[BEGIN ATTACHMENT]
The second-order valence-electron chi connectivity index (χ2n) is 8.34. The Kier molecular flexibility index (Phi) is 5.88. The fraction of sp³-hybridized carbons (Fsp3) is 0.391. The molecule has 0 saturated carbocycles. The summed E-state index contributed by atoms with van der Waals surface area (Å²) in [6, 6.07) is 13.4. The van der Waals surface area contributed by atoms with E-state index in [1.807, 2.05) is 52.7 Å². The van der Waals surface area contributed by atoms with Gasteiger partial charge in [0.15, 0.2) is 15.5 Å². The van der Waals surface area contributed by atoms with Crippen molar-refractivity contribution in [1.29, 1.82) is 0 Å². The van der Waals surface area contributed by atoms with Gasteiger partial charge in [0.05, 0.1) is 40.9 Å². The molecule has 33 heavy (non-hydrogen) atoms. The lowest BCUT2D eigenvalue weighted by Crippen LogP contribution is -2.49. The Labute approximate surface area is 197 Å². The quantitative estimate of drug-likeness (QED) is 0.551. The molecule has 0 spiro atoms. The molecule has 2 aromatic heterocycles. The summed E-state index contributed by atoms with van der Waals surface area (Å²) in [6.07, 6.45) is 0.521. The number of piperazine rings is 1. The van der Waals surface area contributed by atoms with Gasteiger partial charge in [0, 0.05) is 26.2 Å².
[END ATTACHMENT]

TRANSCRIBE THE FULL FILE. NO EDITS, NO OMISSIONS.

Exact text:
The second-order valence-electron chi connectivity index (χ2n) is 8.34. The Kier molecular flexibility index (Phi) is 5.88. The fraction of sp³-hybridized carbons (Fsp3) is 0.391. The molecule has 0 saturated carbocycles. The summed E-state index contributed by atoms with van der Waals surface area (Å²) in [6, 6.07) is 13.4. The van der Waals surface area contributed by atoms with E-state index in [1.807, 2.05) is 52.7 Å². The van der Waals surface area contributed by atoms with Gasteiger partial charge in [0.15, 0.2) is 15.5 Å². The van der Waals surface area contributed by atoms with Crippen molar-refractivity contribution in [1.29, 1.82) is 0 Å². The van der Waals surface area contributed by atoms with Gasteiger partial charge in [0.05, 0.1) is 40.9 Å². The molecule has 33 heavy (non-hydrogen) atoms. The lowest BCUT2D eigenvalue weighted by Crippen LogP contribution is -2.49. The Labute approximate surface area is 197 Å². The quantitative estimate of drug-likeness (QED) is 0.551. The molecule has 0 spiro atoms. The molecule has 2 aromatic heterocycles. The summed E-state index contributed by atoms with van der Waals surface area (Å²) in [6.07, 6.45) is 0.521. The number of piperazine rings is 1. The van der Waals surface area contributed by atoms with Gasteiger partial charge in [0, 0.05) is 26.2 Å².